Terminology nitpicking (was: Positive feedback...)

Subject: Terminology nitpicking (was: Positive feedback...)
From: Sandy Harris <sharris -at- dkl -dot- com>
To: techwr-l -at- lists -dot- raycomm -dot- com
Date: Wed, 15 Sep 1999 14:38:03 -0400

Anne Nonymous wrote quite a good post, but titled it:

"Positive feedback from supervisors"

This triggers a pet peeve of mine. If you mean "encouragement" or
"praise" from supervisors, say that. Using "positive feedback" in this
way sounds pretentious, since it is, and makes you look foolish since
it is immediately clear you don't understand the term. Or at least,
don't understand its use in cybernetics where it originated.

Positive feedback is any result of an output that tends to increase the
output. The classic example is spontaneous combustion: chemical reaction
generates heat, makes reaction go faster, generates more heat, ... and
eventually the whole thing catches fire.

The opposite is negative feedback: e.g. furnace makes house warmer,
thermostat turns furnace off, temperature tends to remain stable.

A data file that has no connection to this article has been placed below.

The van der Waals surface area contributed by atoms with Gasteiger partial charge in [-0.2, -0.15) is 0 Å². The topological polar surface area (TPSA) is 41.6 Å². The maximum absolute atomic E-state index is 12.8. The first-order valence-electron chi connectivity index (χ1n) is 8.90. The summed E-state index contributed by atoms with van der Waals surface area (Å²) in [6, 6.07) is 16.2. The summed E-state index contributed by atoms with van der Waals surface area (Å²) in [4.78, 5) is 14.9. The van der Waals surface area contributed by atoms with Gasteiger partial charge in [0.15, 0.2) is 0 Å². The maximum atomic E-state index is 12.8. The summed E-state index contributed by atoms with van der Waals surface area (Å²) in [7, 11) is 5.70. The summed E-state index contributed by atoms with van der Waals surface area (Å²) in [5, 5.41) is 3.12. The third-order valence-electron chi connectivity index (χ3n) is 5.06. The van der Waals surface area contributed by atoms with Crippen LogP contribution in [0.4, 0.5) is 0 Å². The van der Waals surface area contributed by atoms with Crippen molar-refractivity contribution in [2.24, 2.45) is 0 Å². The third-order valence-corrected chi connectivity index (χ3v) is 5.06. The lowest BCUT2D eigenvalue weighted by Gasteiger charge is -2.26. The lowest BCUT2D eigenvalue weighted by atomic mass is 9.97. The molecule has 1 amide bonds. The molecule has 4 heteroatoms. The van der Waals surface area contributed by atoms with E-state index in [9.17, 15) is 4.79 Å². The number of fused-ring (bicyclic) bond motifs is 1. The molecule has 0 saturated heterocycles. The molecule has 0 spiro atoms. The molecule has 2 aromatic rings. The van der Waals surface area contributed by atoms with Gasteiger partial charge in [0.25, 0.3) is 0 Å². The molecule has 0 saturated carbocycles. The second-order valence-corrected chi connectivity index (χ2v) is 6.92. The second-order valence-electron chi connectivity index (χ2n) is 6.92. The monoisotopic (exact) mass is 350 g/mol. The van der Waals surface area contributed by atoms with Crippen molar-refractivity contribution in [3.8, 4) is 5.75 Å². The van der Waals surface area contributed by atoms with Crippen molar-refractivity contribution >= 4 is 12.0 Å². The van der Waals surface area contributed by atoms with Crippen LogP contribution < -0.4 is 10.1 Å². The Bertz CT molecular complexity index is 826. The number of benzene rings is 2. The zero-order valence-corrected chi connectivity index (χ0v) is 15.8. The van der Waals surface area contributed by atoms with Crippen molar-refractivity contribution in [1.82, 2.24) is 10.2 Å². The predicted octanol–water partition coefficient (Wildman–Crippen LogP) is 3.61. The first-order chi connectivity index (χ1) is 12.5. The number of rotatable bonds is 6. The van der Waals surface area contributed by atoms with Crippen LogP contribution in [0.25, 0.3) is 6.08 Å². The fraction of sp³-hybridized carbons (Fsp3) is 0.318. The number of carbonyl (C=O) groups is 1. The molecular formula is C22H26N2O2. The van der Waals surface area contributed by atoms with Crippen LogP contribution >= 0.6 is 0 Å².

Two examples of positive feedback twixt me and supervisor:

I screw up. Supervisor tells me off. I screw up more, perhaps because
I'm nervous or because I decide I dislike supervisor and start doing
things just to irritate the twit.

I do well. Supervisor praises my work. I do even better.

Two of negative feedback:

I screw up. Supervisor tells me off. I screw up less.

I do good work and it is ignored, so I work less hard.

Note that the same 1st two steps (I screw up; S tells me off.) can be
part of a positive or negative feedback loop depending on my reaction.
No action by S counts as feedback in the technical sense if it doesn't
change my behaviour, unless we want to invent "null feedback".

Oh well, at least you didn't call it "positive reinforcement". That
gets misused in much the same way.

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